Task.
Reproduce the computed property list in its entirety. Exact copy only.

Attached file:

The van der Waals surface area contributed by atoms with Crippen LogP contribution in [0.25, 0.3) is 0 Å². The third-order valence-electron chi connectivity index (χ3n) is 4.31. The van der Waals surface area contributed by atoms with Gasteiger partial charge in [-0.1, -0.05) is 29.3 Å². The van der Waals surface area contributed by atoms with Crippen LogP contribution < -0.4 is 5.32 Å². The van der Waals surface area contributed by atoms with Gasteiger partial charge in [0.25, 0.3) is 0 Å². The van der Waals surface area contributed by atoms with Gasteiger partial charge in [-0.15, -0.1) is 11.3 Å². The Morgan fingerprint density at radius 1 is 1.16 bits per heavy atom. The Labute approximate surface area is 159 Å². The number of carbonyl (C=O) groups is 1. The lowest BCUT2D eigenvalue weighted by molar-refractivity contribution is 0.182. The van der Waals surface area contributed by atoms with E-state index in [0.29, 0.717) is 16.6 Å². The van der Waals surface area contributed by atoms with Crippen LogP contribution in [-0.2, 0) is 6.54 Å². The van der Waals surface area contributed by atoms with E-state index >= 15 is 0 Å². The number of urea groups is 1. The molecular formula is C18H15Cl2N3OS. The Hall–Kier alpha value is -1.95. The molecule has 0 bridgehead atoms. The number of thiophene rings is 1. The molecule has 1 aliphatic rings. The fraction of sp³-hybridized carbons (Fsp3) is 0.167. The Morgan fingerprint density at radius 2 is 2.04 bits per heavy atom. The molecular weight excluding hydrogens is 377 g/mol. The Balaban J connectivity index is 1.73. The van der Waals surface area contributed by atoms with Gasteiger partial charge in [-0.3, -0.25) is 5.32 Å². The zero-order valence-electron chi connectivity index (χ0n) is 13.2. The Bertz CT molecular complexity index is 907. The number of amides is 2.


The van der Waals surface area contributed by atoms with Crippen LogP contribution in [0.25, 0.3) is 0 Å². The third-order valence-electron chi connectivity index (χ3n) is 4.31. The van der Waals surface area contributed by atoms with Gasteiger partial charge in [-0.1, -0.05) is 29.3 Å². The van der Waals surface area contributed by atoms with Crippen LogP contribution < -0.4 is 5.32 Å². The van der Waals surface area contributed by atoms with Gasteiger partial charge in [0.25, 0.3) is 0 Å². The van der Waals surface area contributed by atoms with Gasteiger partial charge in [-0.15, -0.1) is 11.3 Å². The Morgan fingerprint density at radius 1 is 1.16 bits per heavy atom. The Labute approximate surface area is 159 Å². The number of carbonyl (C=O) groups is 1. The lowest BCUT2D eigenvalue weighted by molar-refractivity contribution is 0.182. The van der Waals surface area contributed by atoms with E-state index in [0.29, 0.717) is 16.6 Å². The van der Waals surface area contributed by atoms with Crippen LogP contribution in [-0.2, 0) is 6.54 Å². The van der Waals surface area contributed by atoms with E-state index >= 15 is 0 Å². The number of urea groups is 1. The molecular formula is C18H15Cl2N3OS. The Hall–Kier alpha value is -1.95. The molecule has 0 bridgehead atoms. The number of thiophene rings is 1. The molecule has 1 aliphatic rings. The fraction of sp³-hybridized carbons (Fsp3) is 0.167. The Morgan fingerprint density at radius 2 is 2.04 bits per heavy atom. The molecular weight excluding hydrogens is 377 g/mol. The Balaban J connectivity index is 1.73. The van der Waals surface area contributed by atoms with Gasteiger partial charge in [-0.3, -0.25) is 5.32 Å². The zero-order valence-electron chi connectivity index (χ0n) is 13.2. The Bertz CT molecular complexity index is 907. The number of amides is 2.